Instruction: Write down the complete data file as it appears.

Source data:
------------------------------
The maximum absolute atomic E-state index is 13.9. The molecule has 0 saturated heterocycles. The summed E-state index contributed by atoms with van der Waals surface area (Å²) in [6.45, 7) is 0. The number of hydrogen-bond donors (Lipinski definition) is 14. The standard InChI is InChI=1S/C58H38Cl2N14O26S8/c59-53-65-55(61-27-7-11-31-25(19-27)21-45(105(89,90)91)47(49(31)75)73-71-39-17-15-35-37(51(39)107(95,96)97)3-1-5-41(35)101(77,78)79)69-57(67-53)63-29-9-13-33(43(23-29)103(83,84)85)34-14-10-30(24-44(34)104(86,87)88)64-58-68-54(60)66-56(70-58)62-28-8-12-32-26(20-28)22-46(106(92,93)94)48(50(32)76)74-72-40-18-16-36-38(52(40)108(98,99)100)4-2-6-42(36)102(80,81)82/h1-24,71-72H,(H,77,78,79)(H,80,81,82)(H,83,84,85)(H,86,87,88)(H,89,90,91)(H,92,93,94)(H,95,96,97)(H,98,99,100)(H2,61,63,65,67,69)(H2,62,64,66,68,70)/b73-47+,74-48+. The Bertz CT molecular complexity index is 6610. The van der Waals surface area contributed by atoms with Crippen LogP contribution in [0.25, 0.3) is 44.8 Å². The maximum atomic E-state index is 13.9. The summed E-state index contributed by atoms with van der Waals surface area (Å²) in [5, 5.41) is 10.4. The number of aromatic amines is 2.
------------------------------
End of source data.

The maximum absolute atomic E-state index is 13.9. The molecule has 0 saturated heterocycles. The summed E-state index contributed by atoms with van der Waals surface area (Å²) in [6.45, 7) is 0. The number of hydrogen-bond donors (Lipinski definition) is 14. The standard InChI is InChI=1S/C58H38Cl2N14O26S8/c59-53-65-55(61-27-7-11-31-25(19-27)21-45(105(89,90)91)47(49(31)75)73-71-39-17-15-35-37(51(39)107(95,96)97)3-1-5-41(35)101(77,78)79)69-57(67-53)63-29-9-13-33(43(23-29)103(83,84)85)34-14-10-30(24-44(34)104(86,87)88)64-58-68-54(60)66-56(70-58)62-28-8-12-32-26(20-28)22-46(106(92,93)94)48(50(32)76)74-72-40-18-16-36-38(52(40)108(98,99)100)4-2-6-42(36)102(80,81)82/h1-24,71-72H,(H,77,78,79)(H,80,81,82)(H,83,84,85)(H,86,87,88)(H,89,90,91)(H,92,93,94)(H,95,96,97)(H,98,99,100)(H2,61,63,65,67,69)(H2,62,64,66,68,70)/b73-47+,74-48+. The Bertz CT molecular complexity index is 6610. The van der Waals surface area contributed by atoms with Crippen LogP contribution in [0.25, 0.3) is 44.8 Å². The maximum atomic E-state index is 13.9. The summed E-state index contributed by atoms with van der Waals surface area (Å²) in [5, 5.41) is 10.4. The number of aromatic amines is 2.